Pope Francis again took up the cause of migrants during a press conference urging European countries to take action and responsibility for illegal immigrants trying to enter the continent. “No country can exempt itself” from receiving migrants, Francis said.

All European countries must feel responsible and welcome migrants and even help them integrate, the Pope said on Wednesday, Dec. 22, urging nations to open “the door of the heart,” Reuters reported.

In his usual weekly audience, the highest authority of the Catholic Church again demonstrated his interest in promoting the easing of borders, encouraging the entry of millions of illegal immigrants seeking to enter the European continent in search of a better future.

He also warned that European countries are dealing with the situation unequally, causing the responsibility to fall on a few.

In this regard, he said, “I also noted how only some European countries are bearing most of the consequences of this migratory phenomenon in the Mediterranean area, while in reality, a shared responsibility is necessary from which no country can exempt itself.”

Francis congratulated Italy for its migration policies and encouraged others to follow suit.

The Pope recently traveled to Cyprus and Greece, where he said he experienced firsthand the issue of immigration and refugees. Such was his impression that he decided to take with him a group of refugees he met during his tour, whom he promised to care for in the coming months until they were able to integrate into society.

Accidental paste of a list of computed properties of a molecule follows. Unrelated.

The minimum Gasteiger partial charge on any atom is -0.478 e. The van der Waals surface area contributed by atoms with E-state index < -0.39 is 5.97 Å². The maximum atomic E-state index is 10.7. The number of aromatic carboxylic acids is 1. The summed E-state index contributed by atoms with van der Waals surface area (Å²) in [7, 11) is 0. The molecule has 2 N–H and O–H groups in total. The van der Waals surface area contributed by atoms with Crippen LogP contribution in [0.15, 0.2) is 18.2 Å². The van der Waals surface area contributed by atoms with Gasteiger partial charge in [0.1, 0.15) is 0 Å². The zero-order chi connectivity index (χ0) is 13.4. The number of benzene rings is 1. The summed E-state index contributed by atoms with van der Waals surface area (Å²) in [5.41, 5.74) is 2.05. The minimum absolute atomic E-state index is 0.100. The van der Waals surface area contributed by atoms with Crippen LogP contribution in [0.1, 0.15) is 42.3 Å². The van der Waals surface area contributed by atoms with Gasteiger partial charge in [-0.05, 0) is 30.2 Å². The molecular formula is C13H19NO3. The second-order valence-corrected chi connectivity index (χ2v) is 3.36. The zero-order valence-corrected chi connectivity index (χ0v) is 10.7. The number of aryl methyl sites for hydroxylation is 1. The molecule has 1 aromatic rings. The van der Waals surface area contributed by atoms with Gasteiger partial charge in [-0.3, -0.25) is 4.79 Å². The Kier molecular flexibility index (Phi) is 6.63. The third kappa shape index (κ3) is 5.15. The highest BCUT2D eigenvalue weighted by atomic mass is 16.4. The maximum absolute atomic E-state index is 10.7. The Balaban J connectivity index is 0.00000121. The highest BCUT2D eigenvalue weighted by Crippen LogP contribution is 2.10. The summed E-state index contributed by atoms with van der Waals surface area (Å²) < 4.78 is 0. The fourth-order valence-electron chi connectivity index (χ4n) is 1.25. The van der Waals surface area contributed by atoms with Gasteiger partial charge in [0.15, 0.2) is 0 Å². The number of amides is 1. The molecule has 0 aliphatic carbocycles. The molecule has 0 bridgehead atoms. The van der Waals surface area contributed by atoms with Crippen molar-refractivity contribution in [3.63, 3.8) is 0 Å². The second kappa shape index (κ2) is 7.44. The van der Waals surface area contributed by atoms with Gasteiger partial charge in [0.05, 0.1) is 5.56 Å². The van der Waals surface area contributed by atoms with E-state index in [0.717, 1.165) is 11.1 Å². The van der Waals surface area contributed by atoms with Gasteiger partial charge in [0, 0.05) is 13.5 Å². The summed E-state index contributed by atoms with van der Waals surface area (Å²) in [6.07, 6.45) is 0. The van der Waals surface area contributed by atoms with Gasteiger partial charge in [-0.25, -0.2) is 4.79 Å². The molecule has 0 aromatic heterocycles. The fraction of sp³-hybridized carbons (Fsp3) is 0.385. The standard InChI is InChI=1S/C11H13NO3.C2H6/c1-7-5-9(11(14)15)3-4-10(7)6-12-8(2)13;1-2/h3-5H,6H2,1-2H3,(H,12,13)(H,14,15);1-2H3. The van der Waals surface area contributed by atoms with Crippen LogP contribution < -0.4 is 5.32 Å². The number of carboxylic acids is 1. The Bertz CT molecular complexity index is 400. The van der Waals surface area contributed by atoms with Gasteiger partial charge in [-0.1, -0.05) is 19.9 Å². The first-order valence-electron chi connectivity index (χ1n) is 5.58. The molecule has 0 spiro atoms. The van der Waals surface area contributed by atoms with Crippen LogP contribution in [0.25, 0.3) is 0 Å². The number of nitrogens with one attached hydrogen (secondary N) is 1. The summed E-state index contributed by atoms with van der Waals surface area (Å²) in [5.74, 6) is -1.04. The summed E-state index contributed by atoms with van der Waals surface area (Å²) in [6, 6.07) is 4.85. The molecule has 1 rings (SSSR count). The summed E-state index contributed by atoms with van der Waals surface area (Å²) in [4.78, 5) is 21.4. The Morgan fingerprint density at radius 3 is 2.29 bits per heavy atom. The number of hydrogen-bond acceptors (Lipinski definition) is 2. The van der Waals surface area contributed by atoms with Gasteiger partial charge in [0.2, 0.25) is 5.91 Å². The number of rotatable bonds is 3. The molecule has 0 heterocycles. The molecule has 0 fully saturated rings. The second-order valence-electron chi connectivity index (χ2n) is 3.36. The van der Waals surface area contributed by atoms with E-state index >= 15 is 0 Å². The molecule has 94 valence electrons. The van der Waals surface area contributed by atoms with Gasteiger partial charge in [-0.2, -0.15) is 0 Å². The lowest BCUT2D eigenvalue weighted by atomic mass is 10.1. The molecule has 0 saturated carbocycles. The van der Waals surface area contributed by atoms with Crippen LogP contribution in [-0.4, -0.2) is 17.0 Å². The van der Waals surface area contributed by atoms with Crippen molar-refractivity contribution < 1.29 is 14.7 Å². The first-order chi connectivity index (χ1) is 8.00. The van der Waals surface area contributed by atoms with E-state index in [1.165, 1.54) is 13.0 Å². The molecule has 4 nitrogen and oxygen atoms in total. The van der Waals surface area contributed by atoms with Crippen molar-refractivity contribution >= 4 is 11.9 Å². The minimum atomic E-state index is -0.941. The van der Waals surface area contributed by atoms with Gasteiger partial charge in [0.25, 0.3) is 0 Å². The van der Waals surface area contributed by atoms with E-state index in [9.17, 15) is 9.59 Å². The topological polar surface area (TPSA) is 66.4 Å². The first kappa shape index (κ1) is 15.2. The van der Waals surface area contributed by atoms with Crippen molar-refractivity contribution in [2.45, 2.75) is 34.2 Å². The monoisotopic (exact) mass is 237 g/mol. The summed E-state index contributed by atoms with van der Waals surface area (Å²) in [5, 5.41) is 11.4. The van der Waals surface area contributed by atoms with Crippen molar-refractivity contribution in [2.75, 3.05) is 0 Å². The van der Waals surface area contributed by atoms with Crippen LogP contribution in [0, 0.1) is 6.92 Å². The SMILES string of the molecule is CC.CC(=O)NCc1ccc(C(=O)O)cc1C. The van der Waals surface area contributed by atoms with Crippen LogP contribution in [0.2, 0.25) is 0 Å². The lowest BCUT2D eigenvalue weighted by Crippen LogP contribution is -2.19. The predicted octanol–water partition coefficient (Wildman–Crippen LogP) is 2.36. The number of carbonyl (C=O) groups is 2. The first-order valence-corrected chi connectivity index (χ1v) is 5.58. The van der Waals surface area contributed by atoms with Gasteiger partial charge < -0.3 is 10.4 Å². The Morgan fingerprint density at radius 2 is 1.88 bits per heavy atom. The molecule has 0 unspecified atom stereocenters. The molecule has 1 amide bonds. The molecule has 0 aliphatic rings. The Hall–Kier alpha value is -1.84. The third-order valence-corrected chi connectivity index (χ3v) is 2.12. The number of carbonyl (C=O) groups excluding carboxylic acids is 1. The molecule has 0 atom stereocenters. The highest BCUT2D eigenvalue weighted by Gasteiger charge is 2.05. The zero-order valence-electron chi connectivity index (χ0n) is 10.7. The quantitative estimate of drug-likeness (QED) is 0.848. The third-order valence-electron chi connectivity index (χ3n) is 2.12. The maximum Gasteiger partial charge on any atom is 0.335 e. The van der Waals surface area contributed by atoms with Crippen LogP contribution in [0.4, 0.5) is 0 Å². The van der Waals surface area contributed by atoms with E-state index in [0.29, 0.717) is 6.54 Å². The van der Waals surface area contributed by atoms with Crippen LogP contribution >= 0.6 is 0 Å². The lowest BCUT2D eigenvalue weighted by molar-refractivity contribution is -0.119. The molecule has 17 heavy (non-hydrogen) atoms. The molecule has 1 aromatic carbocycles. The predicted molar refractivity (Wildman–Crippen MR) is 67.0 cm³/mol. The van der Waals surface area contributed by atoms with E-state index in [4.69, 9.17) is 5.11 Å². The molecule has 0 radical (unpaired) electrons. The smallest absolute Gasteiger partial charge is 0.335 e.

“In particular, thanks to the generous openness of the Italian authorities, I was able to bring to Rome a group of people I met during my journey: some of them are here among us today.” The rest of the group will arrive in the coming weeks, reports said.

By his “example,” he urged religious communities throughout Europe to do the same and “take care of other brothers and sisters who urgently need to be cared for,” the Pope said. 

Some 54,000 migrants have arrived in Italy during 2021, almost doubling last year’s figure of 30,000.

The Pope has generated friends among leftist sectors and enemies among conservatives with his flexible borders speech and actions. 

For example, in September, Francis met with Hungary’s conservative Prime Minister Viktor Orban, whose refugee policies clash with the Pope’s continued call for the reception and integration of Muslim immigrants arriving every day from the Middle East and Africa. 

While migration was not on the stated agenda, Orban wrote on Facebook, “I asked Pope Francis not to let Christian Hungary die.” Orban has often described his government as a defender of Christian civilization in Europe and a bulwark against migration from Muslim-majority countries.

By contrast, Pope Francis has expressed solidarity with migrants and refugees and criticized a “Christian populism” promoted by governments like Hungary.

Despite criticism from Pope Francis and globalist organizations such as the European Union pressuring Hungary to soften its stance against unrestricted immigration to Europe, Orbán remains firm in his conservative stance, assuring that he will maintain his migration policy.

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